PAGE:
Salt Lake City, Utah
June 20, 2004
June 20, 2004
June 23, 2004
9.1276.1 - 9.1276.8
The National Science, Technology, Engineering, and Mathematics Education Digital Library (NSDL) Program: Progress and Potential
Lee L. Zia* Division of Undergraduate Education National Science Foundation
Abstract This paper explains the background of the NSDL program and details the program structure along with a short description of progress to date with pointers to complete project descriptions. In addition it provides technical information about the NSDL metadata framework and outlines new program components introduced for fiscal year (FY) 2004. Finally, implications for engineering education are discussed.
Introduction and background
The National Science Foundation’s (NSF) National Science, Technology, Engineering, and Mathematics Education Digital Library (NSDL) program seeks to create, develop, and sustain a national digital library supporting science, technology, engineering, and mathematics (STEM) education at all levels. By supporting broad access to rich, reliable, and authoritative sets of interactive learning and teaching materials and associated services in a digital environment, the National Science Digital Library is expected to catalyze continual improvements in the quality of STEM education for all students, and also serve as a resource for lifelong learning.
The program traces its roots to concept papers developed within the NSF Division of Undergraduate Education (DUE) in late 1995. Earlier that year NSF had launched the interagency Digital Libraries Research Initiative (DLI), and DUE staff saw an opportunity to apply these emerging research findings to the creation of a national digital resource for STEM education. While the initial motivation focused on enabling systematic access to NSF-supported educational materials at the undergraduate level, the scope quickly expanded to embrace a larger set of learning resources addressing all educational levels. Over the period of several years a series of workshops explored this idea further with findings documented in various reports and monographs 1-9. These efforts characterized the digital library as a learning environments and resources network for science, technology, engineering, and mathematics education. The resulting virtual facility should:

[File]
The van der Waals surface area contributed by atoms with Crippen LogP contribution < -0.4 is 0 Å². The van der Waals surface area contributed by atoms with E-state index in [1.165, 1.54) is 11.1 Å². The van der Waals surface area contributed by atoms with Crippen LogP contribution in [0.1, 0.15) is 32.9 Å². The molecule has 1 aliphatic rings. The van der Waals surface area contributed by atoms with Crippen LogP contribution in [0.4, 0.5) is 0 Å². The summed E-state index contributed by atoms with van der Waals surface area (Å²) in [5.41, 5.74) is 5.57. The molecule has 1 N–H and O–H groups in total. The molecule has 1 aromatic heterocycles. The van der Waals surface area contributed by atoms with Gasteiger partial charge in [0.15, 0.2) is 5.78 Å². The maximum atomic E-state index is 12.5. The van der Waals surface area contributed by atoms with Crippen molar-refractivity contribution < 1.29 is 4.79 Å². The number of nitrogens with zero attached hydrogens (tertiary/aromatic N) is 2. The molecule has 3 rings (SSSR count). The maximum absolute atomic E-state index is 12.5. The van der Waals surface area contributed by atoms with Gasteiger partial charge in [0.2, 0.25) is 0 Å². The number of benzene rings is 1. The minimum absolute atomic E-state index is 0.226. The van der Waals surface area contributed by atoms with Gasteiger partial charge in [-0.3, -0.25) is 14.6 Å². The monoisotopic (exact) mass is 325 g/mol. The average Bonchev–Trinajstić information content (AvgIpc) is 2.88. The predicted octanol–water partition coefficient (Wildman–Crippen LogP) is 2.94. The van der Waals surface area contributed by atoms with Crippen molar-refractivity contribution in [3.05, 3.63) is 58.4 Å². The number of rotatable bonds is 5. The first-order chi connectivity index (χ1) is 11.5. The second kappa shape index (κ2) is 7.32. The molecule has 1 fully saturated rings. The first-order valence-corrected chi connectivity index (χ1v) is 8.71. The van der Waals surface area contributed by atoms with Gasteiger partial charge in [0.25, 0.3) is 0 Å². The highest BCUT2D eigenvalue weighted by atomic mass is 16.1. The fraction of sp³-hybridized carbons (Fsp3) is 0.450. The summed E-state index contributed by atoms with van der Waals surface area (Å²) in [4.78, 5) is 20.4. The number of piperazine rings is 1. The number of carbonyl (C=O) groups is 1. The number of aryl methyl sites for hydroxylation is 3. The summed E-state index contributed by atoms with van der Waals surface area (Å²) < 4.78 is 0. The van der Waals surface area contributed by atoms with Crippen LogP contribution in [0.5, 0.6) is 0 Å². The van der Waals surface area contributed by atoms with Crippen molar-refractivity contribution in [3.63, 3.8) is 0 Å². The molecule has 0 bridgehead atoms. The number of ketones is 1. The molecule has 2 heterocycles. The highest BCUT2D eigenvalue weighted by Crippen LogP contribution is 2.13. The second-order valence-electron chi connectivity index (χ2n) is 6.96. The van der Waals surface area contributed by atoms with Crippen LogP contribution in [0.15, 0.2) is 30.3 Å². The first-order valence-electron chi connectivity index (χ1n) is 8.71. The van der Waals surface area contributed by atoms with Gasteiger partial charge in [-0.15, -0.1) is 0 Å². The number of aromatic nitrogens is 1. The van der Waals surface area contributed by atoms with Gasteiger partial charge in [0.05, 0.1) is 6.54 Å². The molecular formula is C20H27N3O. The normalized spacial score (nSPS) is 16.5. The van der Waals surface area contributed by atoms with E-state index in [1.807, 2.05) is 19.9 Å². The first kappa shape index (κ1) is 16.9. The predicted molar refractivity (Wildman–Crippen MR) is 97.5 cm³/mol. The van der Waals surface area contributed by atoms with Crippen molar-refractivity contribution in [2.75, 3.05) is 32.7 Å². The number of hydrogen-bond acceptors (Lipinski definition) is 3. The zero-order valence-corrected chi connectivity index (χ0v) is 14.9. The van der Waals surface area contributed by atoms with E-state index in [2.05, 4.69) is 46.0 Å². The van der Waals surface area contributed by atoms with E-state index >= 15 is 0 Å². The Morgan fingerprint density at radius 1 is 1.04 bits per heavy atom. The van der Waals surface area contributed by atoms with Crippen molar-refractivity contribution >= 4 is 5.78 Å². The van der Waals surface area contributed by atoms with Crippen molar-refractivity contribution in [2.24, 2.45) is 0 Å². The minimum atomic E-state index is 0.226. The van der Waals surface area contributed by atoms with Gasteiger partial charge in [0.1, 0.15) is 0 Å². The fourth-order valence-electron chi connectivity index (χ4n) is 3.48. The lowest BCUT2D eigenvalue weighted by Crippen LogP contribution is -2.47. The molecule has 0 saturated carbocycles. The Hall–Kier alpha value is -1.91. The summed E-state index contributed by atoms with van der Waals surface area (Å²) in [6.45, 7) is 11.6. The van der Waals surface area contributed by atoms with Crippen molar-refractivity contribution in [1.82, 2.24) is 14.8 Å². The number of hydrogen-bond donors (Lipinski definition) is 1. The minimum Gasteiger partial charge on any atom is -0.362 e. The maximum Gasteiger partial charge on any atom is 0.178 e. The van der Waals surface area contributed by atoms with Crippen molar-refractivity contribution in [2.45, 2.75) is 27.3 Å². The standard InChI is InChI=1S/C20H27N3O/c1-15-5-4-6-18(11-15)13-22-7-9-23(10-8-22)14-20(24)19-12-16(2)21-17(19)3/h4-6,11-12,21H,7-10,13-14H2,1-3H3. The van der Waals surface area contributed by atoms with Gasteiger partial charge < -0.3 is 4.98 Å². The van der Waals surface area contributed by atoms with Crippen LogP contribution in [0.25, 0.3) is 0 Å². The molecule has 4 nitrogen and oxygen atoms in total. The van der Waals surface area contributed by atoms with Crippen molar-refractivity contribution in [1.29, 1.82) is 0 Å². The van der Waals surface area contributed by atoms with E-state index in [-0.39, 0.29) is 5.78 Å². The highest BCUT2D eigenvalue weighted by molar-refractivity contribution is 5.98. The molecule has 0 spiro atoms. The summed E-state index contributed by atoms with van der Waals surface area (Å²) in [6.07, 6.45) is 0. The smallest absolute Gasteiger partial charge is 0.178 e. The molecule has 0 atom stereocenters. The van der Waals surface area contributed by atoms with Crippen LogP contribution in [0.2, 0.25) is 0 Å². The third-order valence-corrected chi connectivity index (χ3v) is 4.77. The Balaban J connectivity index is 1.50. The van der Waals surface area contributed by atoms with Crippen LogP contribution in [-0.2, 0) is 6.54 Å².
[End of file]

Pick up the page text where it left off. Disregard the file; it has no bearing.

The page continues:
• center on the learner, either individually or in collaborative settings;
• enable dynamic use of a rich array of digital learning materials; and
• promote reliable anytime, anywhere access to quality collections and services.
For a further discussion of the vision and prospects for the growth of NSDL, please see http://www.dlib.org/dlib/march01/zia/03zia.html 10.
Proceedings of the 2004 American Society for Engineering Education Annual Conference & Exposition Copyright 2004, American Society for Engineering Education
Zia, L., & Seals, R. (2004, June), The National Science, Technology, Engineering, And Mathematics Education Digital Library (Nsdl) Program: Progress And Potential Paper presented at 2004 Annual Conference, Salt Lake City, Utah. 10.18260/1-2--12921
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